Award Winners

2007

Radio

In a thematic series, Keith Seinfeld of KPLU-FM in Seattle/Tacoma described the electrical properties of the human brain and how scientists are finding new ways to use those properties to treat diseases and injuries. The judges were impressed by his clear, concise language and great use of sound in telling about important research in neuroscience. “While a drill whines in the background, cutting a hole in the top of a patient’s skull, Keith Seinfeld carries his listeners into the story,” said Jeff Nesmith, a Washington-based science writer for Cox Newspapers. “This kind of radio journalism…

Online

Katie Alvord, a freelance reporter who won in the online categeory for her stories on the changing environment of Michigan’s Upper Pennisula, said the award “makes the intense work I did to write this online article series even more worthwhile.” She added, “Especially for a small-town freelancer like me, it’s a real boost to get this kind of recognition.” In a solid example of localized science reporting for a community-based Web site, freelance writer Alvord described the potential local impacts of global warming on a local Michigan community. Kathy Sawyer, a freelance science writer formerly…

2006

Magazine

Millions depend on the banana to stay alive. With diseases threatening many banana varieties, scientists are searching for new hybrids. In a lively account, Canine described the research effort and the ingenious methods being used to breed a better banana. “This was such an evocative piece that I had to go home and eat a banana,” said Seth Borenstein of the Associated Press. “This article had everything you look for—depth, detail, significance and science. Truly an enjoyable read.” Canine said he hopes his story brought "wider attention to the pressing scientific need to breed new, disease…

Children's Science News

Geiger won praise from the judges for explaining the basics of natural selection and evolution to children in a story about the changing color of lizards in the New Mexico desert. “Kids who don’t really give a flip about the debate over evolution that surrounds their classrooms relate to lizards,” said Jeff Nesmith of Cox Newspapers. Laura Helmuth of Smithsonian magazine said Geiger used “clear, amusing, colorful language” in describing natural selection, speciation and the geology of sand dunes. “The explanation of the process of science was non-intimidating,” Helmuth said, “and true to field…

Large Newspaper

The judges were impressed by Burling’s use of a single case study about the life and death of an Alzheimer's patient to explore the current scientific understanding of the disease and its human impact. Andrew Revkin of The New York Times called Burling’s story “a superb route into a harrowing subject” that illuminates aspects of science “with rare clarity.” Guy Gugliotta, a freelance science writer who was formerly with The Washington Post , said Burling’s story elegantly juxtaposed “the science of the disease with the consequences, not only for the patient but for the patient’s family.” "I am…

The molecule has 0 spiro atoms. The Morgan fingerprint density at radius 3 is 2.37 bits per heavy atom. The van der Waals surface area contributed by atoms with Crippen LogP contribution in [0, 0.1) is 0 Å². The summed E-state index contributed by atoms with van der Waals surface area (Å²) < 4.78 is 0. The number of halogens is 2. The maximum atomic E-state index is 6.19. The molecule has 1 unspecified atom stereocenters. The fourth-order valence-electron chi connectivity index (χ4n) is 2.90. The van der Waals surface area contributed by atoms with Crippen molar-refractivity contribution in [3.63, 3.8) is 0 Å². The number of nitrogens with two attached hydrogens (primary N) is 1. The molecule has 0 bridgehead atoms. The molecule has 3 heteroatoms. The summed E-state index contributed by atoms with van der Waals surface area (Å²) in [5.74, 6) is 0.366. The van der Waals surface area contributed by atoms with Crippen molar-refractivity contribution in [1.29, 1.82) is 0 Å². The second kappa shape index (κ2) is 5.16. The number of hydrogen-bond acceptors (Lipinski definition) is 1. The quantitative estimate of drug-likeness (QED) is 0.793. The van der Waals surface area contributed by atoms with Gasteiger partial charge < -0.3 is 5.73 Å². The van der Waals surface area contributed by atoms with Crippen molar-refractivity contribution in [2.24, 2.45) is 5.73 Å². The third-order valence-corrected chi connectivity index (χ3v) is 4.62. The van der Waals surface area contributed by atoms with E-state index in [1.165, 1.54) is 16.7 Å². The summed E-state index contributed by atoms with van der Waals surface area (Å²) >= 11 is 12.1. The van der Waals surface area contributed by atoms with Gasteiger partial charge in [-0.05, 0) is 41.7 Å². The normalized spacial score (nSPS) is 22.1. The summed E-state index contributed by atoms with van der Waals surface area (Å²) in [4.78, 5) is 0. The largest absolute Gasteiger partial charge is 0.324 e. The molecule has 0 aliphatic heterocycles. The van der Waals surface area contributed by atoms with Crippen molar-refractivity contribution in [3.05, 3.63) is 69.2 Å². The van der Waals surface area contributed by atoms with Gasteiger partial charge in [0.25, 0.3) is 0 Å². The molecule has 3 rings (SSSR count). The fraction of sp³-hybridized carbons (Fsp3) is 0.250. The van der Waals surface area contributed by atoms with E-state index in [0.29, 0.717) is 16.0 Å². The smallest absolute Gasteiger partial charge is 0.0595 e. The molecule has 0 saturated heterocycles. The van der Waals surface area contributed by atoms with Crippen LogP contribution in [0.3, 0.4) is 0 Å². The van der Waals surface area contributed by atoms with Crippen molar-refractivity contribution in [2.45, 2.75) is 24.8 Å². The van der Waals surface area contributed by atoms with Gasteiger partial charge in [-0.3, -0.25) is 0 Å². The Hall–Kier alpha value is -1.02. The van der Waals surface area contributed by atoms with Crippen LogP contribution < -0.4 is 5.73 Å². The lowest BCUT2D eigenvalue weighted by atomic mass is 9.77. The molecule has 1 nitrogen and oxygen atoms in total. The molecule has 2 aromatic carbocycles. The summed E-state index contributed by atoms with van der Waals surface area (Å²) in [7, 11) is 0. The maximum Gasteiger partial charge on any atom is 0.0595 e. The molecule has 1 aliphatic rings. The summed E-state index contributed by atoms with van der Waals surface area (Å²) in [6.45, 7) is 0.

Small Newspaper

In stories on climate change in the West, Nijhuis described the work of contemporary scientists who are using pioneering field work in Yosemite by biologist Joseph Grinnell nearly a century ago to better understand the changes now occurring in animal populations of the Sierra range; the efforts by Aspen, Colorado and other western towns to grapple with changing climate; and the impact of airborne dust, from drought-stricken grazing lands and other sources, on snow pack in the San Juan Mountains of Colorado. Peter Spotts of The Christian Science Monitor called her series “a nice blend of…

Television (1981-2009)

Geneticists wanted to make an ordinary purple petunia more purple. Instead they got white flowers. Why? Quite by accident, the researchers found a secret defense system in living cells, a gene-silencing mechanism called RNA interference. It has become one of the hottest topics in biology and was the subject of the recently awarded 2006 Nobel Prize for Medicine or Physiology. In addition to the RNAi segment, the NOVA scienceNOW program, presented by Robert Krulwich, also featured a humorous description of the chemistry of fuel cells, complete with electrons attached to the posteriors of “Car…

Radio

Public Radio International's "Living on Earth" program took a clear-headed look at the ongoing efforts to understand and tame nuclear fusion, a field in which overly optimistic projections have led some critics to joke that fusion is the energy source for the future and always will be. Kathy Sawyer, a freelance science writer formerly with The Washington Post , called the winning program “a well-produced overview that not only informs listeners about the science, but also about the process of learning the science, with all its uncertainties and controversies.” A segment on cold fusion explored…